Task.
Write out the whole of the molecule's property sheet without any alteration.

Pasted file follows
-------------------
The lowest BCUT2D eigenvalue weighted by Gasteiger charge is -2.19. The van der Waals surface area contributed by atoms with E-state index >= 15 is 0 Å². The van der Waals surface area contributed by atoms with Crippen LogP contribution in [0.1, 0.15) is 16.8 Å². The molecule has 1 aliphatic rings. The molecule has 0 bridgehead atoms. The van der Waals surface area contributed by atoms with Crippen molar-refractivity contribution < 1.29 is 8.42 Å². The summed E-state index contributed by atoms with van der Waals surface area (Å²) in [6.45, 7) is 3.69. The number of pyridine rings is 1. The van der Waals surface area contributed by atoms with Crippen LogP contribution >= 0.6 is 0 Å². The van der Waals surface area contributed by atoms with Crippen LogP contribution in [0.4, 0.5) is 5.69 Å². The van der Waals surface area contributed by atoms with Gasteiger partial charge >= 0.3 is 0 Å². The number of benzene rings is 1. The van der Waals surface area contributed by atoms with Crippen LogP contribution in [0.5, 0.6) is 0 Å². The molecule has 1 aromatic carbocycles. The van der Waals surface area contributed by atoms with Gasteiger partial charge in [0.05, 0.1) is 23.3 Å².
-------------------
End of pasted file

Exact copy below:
The lowest BCUT2D eigenvalue weighted by Gasteiger charge is -2.19. The van der Waals surface area contributed by atoms with E-state index >= 15 is 0 Å². The van der Waals surface area contributed by atoms with Crippen LogP contribution in [0.1, 0.15) is 16.8 Å². The molecule has 1 aliphatic rings. The molecule has 0 bridgehead atoms. The van der Waals surface area contributed by atoms with Crippen molar-refractivity contribution < 1.29 is 8.42 Å². The summed E-state index contributed by atoms with van der Waals surface area (Å²) in [6.45, 7) is 3.69. The number of pyridine rings is 1. The van der Waals surface area contributed by atoms with Crippen LogP contribution >= 0.6 is 0 Å². The van der Waals surface area contributed by atoms with Crippen LogP contribution in [0.4, 0.5) is 5.69 Å². The van der Waals surface area contributed by atoms with Gasteiger partial charge >= 0.3 is 0 Å². The number of benzene rings is 1. The van der Waals surface area contributed by atoms with Crippen LogP contribution in [0.5, 0.6) is 0 Å². The molecule has 1 aromatic carbocycles. The van der Waals surface area contributed by atoms with Gasteiger partial charge in [0.05, 0.1) is 23.3 Å².